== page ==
You're at least 700 feet above the surface of the water. Your engine is dead, and your fuel tank is almost empty. Below you are just a few miles from land, but it's not looking good—the wind is blowing you too far out to sea. The sun is starting to set, and you have no idea how long your plane will stay afloat if something goes wrong (like a sudden gust of wind).
In this worst condition, you need to assess the situation. If you can, get out of the plane and look around. Take stock of your surroundings so that if you're going to have to make a water landing, you know how deep the water is, how much turbulence there might be, and what kind of obstacles may be in your way.
Landing a plane over water is one of the most stressful situations you can face as a pilot. It's so bad that some airlines require their pilots to practice landing on the water before they can fly for them.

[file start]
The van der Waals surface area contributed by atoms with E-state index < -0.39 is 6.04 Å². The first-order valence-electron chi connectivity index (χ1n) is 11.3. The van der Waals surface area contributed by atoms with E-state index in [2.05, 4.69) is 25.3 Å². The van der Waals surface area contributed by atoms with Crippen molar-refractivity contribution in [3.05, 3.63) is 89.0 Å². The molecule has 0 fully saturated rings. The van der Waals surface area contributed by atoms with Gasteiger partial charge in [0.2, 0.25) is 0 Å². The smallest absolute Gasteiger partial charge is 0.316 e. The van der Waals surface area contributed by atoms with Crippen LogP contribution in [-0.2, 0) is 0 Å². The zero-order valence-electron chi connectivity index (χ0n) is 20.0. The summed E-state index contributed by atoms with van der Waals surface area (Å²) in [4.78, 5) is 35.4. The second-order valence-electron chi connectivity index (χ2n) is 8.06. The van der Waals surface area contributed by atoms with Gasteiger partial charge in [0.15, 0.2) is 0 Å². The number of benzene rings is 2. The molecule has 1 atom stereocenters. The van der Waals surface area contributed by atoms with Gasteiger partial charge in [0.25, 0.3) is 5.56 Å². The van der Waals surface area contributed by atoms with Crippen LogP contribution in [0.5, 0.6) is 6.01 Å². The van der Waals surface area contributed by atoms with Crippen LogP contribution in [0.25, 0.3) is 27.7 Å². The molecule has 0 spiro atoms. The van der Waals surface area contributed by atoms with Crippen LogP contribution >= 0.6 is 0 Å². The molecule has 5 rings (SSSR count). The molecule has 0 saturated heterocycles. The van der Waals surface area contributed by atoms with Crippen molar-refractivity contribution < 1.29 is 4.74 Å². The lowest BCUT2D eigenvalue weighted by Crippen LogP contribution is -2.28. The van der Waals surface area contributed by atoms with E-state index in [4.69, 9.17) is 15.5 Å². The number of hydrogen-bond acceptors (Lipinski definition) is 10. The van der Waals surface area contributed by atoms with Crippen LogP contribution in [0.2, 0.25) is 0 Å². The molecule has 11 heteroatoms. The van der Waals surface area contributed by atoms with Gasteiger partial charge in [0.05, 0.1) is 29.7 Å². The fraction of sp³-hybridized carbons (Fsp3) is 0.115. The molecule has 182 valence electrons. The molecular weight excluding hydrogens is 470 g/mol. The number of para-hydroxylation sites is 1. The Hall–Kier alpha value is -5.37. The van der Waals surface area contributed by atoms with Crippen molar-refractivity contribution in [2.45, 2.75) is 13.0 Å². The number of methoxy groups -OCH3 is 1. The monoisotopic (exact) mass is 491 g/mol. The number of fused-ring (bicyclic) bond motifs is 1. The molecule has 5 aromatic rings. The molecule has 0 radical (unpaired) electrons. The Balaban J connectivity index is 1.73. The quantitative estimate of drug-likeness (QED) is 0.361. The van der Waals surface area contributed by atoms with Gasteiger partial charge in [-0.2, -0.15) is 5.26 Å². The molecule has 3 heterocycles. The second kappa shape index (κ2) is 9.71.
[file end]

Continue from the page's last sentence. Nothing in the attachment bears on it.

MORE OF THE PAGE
If you're a pilot, you've probably thought about what happens if your plane has to make an emergency landing over water. Here is what you require to know when finding out How to Land a Plane in an Emergency.
Landing on the water is different from landing on land. So many variables can affect your ability to stop quickly and safely—things like hills, trees, and other cars when you're on the ground. But when your plane is in the air and coming down at a high rate of speed, there's no friction between your tires and the runway (or water) below them—so stopping is easier!
Since there is no friction between the plane's tires and the ground/water below them, you should lower your landing gear before attempting a water landing. Otherwise, your wheels may catch on something underwater before they reach their full extension—which could cause massive damage or even breakage!